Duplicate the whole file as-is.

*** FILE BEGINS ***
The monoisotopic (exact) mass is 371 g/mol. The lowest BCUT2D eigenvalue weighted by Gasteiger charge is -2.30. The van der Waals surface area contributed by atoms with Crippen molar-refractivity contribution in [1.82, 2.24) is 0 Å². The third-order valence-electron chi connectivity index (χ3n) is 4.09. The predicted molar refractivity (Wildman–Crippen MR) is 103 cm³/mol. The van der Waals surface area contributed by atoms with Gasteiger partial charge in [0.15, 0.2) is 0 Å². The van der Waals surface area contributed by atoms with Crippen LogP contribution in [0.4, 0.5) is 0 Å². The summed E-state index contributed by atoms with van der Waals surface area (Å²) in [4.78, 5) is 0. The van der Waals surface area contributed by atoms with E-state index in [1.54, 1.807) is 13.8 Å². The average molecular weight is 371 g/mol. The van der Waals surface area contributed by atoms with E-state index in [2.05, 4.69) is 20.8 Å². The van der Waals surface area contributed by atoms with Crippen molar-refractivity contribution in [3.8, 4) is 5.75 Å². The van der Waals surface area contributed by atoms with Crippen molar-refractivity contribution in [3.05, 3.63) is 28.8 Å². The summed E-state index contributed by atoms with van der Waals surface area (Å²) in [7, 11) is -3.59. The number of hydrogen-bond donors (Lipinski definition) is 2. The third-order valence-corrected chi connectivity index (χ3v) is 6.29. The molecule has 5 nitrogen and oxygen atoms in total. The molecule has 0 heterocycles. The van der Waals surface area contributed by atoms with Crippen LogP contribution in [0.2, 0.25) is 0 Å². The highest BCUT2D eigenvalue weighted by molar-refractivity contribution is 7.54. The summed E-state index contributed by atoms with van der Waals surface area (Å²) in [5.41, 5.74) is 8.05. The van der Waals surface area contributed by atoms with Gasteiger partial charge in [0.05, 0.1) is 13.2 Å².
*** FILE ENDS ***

The monoisotopic (exact) mass is 371 g/mol. The lowest BCUT2D eigenvalue weighted by Gasteiger charge is -2.30. The van der Waals surface area contributed by atoms with Crippen molar-refractivity contribution in [1.82, 2.24) is 0 Å². The third-order valence-electron chi connectivity index (χ3n) is 4.09. The predicted molar refractivity (Wildman–Crippen MR) is 103 cm³/mol. The van der Waals surface area contributed by atoms with Gasteiger partial charge in [0.15, 0.2) is 0 Å². The van der Waals surface area contributed by atoms with Crippen LogP contribution in [0.4, 0.5) is 0 Å². The summed E-state index contributed by atoms with van der Waals surface area (Å²) in [4.78, 5) is 0. The van der Waals surface area contributed by atoms with E-state index in [1.54, 1.807) is 13.8 Å². The average molecular weight is 371 g/mol. The van der Waals surface area contributed by atoms with E-state index in [2.05, 4.69) is 20.8 Å². The van der Waals surface area contributed by atoms with Crippen molar-refractivity contribution in [3.8, 4) is 5.75 Å². The van der Waals surface area contributed by atoms with Crippen molar-refractivity contribution in [3.05, 3.63) is 28.8 Å². The summed E-state index contributed by atoms with van der Waals surface area (Å²) in [7, 11) is -3.59. The number of hydrogen-bond donors (Lipinski definition) is 2. The third-order valence-corrected chi connectivity index (χ3v) is 6.29. The molecule has 5 nitrogen and oxygen atoms in total. The molecule has 0 heterocycles. The van der Waals surface area contributed by atoms with Crippen LogP contribution in [0.2, 0.25) is 0 Å². The highest BCUT2D eigenvalue weighted by molar-refractivity contribution is 7.54. The summed E-state index contributed by atoms with van der Waals surface area (Å²) in [5.41, 5.74) is 8.05. The van der Waals surface area contributed by atoms with Gasteiger partial charge in [0.05, 0.1) is 13.2 Å².